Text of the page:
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The Jingle Dancer, an Ojibwe tradition stays alive

November 23, 2016
By BARBARA C. BARRETT , The Luminary

HUGHESVILLE - November is Native American month and the Hughesville Area Public Library hosted some special guests from the area on Saturday afternoon, November 19. Descendants of the Ojibwe tribe performed a lively presentation on some of the cultures of the Ojibwe tribe, a well known American Indian that settled mainly in Wisconsin, Minnesota, Michigan and Canada. The Ojibway people call themselves 'Anishinabe' which means original person as was explained by Patricia Gardner from Picture Rocks.

Gardner, a descendant from the Ojibwe in Northern Wisconsin near Haward shared the history of the jingle dancers, a traditional dance used in pow-wows to honor their ancestry and heritage. Along with Gardner were her three granddaughters, Emily, Ella and Eva Nagel from Muncy. "We dance to honor the earth," Gardner said. "We are stil here," she acknowledged.

The audience was able to experience authentic materials they made from feathers and buck skins that displayed their heritage. All four made their distinctive clothing and are proud to have the culture and language of the Native American Indian. "We still dance. We still have pow-pows," Gardner told everyone. The Pow-Pows originated in Canada and were a vision of a medical man around 1905. Legend has it that the Ojibwa dance was from the Dakota Sioux in 1921.

Article Photos

Patricia Gardner (back row) came to the Hughesville Public Library on Saturday afternoon with her granddaughters Ella, Emily and Eva Nagel from Muncy to help celebrate Native American month. Each of the girls made their own dress made from authentic materials and hand sewn bells that are used in traditional pow-pows to honor their heritage and ancestry.

Each girl made her own dress adorned with multiple rows of metal cones that made a jingling sound when they danced. "Some dancers can have up to 365 jingles on their dress," related Gardner. Ella made her dress pink with 170 hand sewn bells, and Emily's had a green cape with a large butterfly on the back called "Me-Mengwoa" which means butterfly. Their shakers were made from old gourds and the drums were crafted from deer hide.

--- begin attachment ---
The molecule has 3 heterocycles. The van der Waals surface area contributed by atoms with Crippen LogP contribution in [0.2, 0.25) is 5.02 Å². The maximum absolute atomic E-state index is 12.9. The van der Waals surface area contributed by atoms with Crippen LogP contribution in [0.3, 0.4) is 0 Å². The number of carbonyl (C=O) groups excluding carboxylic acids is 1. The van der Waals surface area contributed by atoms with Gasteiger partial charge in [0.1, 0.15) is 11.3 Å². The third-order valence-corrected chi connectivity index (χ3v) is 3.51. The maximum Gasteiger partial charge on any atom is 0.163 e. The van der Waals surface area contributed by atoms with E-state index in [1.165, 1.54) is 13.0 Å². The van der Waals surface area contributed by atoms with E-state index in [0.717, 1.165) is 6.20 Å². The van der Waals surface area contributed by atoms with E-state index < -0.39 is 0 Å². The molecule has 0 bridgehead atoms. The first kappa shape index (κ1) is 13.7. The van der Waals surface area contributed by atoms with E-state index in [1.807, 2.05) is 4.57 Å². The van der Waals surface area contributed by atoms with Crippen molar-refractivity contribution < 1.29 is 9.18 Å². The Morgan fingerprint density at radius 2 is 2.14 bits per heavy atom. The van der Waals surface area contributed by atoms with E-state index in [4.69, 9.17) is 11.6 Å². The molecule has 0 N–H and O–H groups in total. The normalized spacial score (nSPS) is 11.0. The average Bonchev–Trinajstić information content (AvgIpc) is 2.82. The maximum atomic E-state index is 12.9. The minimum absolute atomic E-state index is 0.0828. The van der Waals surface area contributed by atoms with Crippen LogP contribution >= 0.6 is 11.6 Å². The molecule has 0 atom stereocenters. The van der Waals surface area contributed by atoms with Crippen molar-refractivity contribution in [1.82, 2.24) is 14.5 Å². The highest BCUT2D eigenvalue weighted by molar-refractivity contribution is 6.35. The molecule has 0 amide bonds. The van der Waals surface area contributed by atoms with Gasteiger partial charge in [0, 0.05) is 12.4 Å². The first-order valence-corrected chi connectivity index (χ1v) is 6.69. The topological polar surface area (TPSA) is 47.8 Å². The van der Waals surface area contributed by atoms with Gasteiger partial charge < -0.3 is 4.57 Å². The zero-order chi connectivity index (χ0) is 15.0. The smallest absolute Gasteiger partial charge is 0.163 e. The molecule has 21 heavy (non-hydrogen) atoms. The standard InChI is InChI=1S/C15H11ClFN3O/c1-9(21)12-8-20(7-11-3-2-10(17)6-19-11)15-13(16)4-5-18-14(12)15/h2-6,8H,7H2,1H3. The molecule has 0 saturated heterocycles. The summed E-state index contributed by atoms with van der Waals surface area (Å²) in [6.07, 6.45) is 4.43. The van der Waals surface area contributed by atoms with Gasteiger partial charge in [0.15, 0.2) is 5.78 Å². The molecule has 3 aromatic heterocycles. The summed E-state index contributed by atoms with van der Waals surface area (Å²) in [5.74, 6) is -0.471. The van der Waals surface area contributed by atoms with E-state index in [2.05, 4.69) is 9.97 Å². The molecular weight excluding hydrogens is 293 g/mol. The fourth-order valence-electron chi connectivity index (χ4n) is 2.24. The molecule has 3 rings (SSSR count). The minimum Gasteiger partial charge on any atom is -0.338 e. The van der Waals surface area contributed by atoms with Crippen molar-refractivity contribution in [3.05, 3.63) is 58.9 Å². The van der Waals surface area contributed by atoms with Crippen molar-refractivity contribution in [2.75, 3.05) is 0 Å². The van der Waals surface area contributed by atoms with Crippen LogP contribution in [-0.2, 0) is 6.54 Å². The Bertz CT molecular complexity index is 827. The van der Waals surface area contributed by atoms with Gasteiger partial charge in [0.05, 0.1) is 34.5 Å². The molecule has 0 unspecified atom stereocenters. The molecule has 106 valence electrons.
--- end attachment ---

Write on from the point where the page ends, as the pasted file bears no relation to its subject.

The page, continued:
Gardner said she made her buckskin dress "in a traditional way." She used abalone shells sewn together with pieces of deer skin. "Everything was hand pieced and hand cut," she said. The girls played a traditional song and danced lightly in a pattern close to the floor with their feet adorned in hand sewn moccasins. Ella carried a feather. "The jingle dance is basically a two step that can develop into fancier steps."

Before the girls danced, Victoria Thompson-Hess read a book, "The Jingle Dancer" by Cynthia Leitich Smith which is available at the library and tells the story of a young girl who made her regalia to dance for her grandmother. Traditional jingle dancers learn to dance in a pattern, never crossing their feet nor do they dance backward or turn a complete circle.

Native Americans believe in all things living and everything has a spirit.

Gardner said her great aunt lived on a reservation in Northern Wisconsin. They celebrate life and view both life and death as an inevitable circle. PowWow circles can act out ancient stories handed down through generations or used for healing rituals. Gardner's aunt has kept the culture and history alive with her and Gardner, in turn, wants to keep the Native American culture going with her grandchildren. "We do still have a language. We still dance."

 
 

 

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